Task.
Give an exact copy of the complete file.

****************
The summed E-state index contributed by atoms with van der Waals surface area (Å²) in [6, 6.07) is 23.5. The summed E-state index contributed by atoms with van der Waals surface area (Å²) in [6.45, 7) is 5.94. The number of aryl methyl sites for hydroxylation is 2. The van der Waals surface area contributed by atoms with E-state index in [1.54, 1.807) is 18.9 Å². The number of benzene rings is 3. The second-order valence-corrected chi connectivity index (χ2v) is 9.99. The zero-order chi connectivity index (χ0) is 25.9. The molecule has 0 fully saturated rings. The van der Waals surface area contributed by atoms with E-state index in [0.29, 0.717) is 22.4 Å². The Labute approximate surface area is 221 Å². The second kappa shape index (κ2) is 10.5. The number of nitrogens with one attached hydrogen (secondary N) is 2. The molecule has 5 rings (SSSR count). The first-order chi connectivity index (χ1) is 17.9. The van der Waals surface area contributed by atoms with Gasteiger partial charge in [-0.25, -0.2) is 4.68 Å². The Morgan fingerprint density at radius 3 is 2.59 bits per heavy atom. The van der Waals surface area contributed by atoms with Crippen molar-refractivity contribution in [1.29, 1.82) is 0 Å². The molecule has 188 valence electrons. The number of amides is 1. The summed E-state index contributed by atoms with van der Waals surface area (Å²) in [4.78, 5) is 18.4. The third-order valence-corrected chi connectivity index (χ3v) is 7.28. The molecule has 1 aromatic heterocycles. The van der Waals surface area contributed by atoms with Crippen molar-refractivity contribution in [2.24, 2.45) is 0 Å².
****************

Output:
The summed E-state index contributed by atoms with van der Waals surface area (Å²) in [6, 6.07) is 23.5. The summed E-state index contributed by atoms with van der Waals surface area (Å²) in [6.45, 7) is 5.94. The number of aryl methyl sites for hydroxylation is 2. The van der Waals surface area contributed by atoms with E-state index in [1.54, 1.807) is 18.9 Å². The number of benzene rings is 3. The second-order valence-corrected chi connectivity index (χ2v) is 9.99. The zero-order chi connectivity index (χ0) is 25.9. The molecule has 0 fully saturated rings. The van der Waals surface area contributed by atoms with E-state index in [0.29, 0.717) is 22.4 Å². The Labute approximate surface area is 221 Å². The second kappa shape index (κ2) is 10.5. The number of nitrogens with one attached hydrogen (secondary N) is 2. The molecule has 5 rings (SSSR count). The first-order chi connectivity index (χ1) is 17.9. The van der Waals surface area contributed by atoms with Gasteiger partial charge in [-0.25, -0.2) is 4.68 Å². The Morgan fingerprint density at radius 3 is 2.59 bits per heavy atom. The van der Waals surface area contributed by atoms with Crippen molar-refractivity contribution in [1.29, 1.82) is 0 Å². The molecule has 188 valence electrons. The number of amides is 1. The summed E-state index contributed by atoms with van der Waals surface area (Å²) in [4.78, 5) is 18.4. The third-order valence-corrected chi connectivity index (χ3v) is 7.28. The molecule has 1 aromatic heterocycles. The van der Waals surface area contributed by atoms with Crippen molar-refractivity contribution in [2.24, 2.45) is 0 Å².